To perform these coherence measurements, we used a technique that was developed by the Quantronics Group at CEA Saclay several years ago [2]. A superconducting micro-resonator (fabricated on the crystal surface) is used to perform electron paramagnetic resonance (EPR). A diagram illustrating this spectroscopy is shown attached. These micro-resonators require very low power because their small size; typically, just a few nanowatts. This is critical to making EPR spectroscopy work at 10mK, because even a microwatt of heat can drastically raise the temperature of the crystal. To detect signals with such low-power we had to use a special type of quantum-limited microwave amplifier, known as a Josephson Parametric Amplifier (JPA) that operates with very little power.
For project SMERC, we applied this technique for the first time to a rare-earth doped crystal. We developed a process for making micro-resonators using a very thin sheet (about 100nm thick) of superconducting niobium deposited on the surface of the calcium-tungstate crystal that was doped with erbium. For these measurements we also had to achieve large “quality factors” with the niobium resonators, as the quality-factor directly impacts the detection sensitivity in EPR measurements. During this project we were able to demonstrate quality-factors of 50,000. This is comparable to state-of-the-art results for niobium resonators fabricated on other materials such as silicon and diamond.
In this way, we were able to measure a spin coherence time of 20ms in a CaWO4 crystal doped with 10 part-per-billion (ppb) erbium. This is a 400-fold improvement over the previous record for Erbium spin coherence in calcium-tungstate and consists the first major result of the project SMERC. We also performed a detailed study of erbium spin decoherence in a crystal with a higher erbium concentration of 18ppm. In this crystal we showed the quenching of spin decoherence due to the polarization of other paramagnetic impurities in the crystal, such as ytterbium and manganese.
The second important result of the project was to strongly-couple the erbium ions to the microwave photons in the resonator. This was realised by using the small volume in which the electromagnetic field of the resonator is concentrated. Combined with the large quality factors of our niobium resonators, we demonstrated strong coupling of an ensemble of erbium ions to a superconducting resonator [3].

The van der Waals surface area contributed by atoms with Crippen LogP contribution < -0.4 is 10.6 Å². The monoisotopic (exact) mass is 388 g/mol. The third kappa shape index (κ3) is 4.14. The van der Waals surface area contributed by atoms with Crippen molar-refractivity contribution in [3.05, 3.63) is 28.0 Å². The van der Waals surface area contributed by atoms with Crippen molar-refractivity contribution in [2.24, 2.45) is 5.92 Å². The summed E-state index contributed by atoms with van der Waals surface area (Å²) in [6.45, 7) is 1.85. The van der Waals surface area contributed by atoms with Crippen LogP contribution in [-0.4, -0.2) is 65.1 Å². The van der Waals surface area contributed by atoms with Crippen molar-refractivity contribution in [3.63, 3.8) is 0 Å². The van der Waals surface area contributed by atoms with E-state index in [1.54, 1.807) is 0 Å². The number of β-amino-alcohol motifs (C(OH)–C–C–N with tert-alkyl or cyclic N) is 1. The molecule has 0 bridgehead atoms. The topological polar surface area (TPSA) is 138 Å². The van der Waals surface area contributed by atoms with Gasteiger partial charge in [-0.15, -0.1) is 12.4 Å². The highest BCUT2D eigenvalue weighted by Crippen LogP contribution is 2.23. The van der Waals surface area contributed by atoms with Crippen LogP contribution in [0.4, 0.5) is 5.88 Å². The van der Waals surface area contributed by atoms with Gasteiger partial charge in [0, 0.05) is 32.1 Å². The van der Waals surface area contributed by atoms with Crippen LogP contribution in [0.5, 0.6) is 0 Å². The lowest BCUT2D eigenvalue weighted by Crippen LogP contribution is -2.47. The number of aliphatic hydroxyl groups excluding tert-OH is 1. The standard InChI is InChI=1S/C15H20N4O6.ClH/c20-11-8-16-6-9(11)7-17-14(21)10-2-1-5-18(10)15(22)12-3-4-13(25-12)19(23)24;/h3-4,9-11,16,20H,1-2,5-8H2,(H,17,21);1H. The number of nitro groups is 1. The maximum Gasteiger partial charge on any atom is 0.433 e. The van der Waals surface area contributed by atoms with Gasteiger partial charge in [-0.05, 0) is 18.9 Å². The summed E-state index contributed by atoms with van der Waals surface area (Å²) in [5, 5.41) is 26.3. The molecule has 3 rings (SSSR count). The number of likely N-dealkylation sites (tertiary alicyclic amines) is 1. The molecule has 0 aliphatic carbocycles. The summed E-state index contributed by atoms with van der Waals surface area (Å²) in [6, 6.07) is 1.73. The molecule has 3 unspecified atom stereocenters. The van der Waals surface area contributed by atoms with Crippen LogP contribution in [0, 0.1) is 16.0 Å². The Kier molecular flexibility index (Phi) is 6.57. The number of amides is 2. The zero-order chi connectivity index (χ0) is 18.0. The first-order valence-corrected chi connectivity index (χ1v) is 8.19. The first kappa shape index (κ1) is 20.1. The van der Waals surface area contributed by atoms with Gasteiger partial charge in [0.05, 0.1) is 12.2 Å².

Future Perspectives
In addition to strongly coupling of the ensemble of erbium ions in the crystal, it will be important to address individual erbium ions by selectively enhancing their coupling to the electromagnetic field in the resonator. For this goal, we have seen evidence of strong coupling to just a small fraction of the erbium ions within reach of the resonator; perhaps a few thousand or less. For this result, the “smoking-gun” was the observation of a rapid emission of photons from the erbium ions in question, when resonant with the niobium superconducting resonator. This rapid emission manifests as a shortened “relaxation lifetime” that can be observed with ESR spectroscopy. This is a signature of the Purcell-effect, which has only been observed for donors in silicon so far. Project SMERC has now provided the first evidence of Purcell-enhanced radiative-emission for crystals implanted with rare earth ions.
The results obtained within project SMERC pave the way for detecting individual erbium ions, by coupling them to a superconducting resonator. This will be a key enabling technology for erbium-based quantum networks both in the microwave and in the optical domain and this will help the development of the future quantum-Internet.

[1] S. Bertiana, et. al, Rare-earth solid-state qubits (2007) https://arxiv.org/abs/cond-mat/0703364
[2] Y. Kubo, et. al, Strong Coupling of a Spin Ensemble to a Superconducting Resonator (2010) https://arxiv.org/abs/1006.0251
[3] S. Probst, et. al Hyperfine spectroscopy in a quantum-limited spectrometer (2020) https://mr.copernicus.org/articles/1/315/2020/mr-1-315-2020.html
a) Calcium-tungstate unit cell, units in Angstroms. b) Er ions coupled to a 5um-wide resonator wire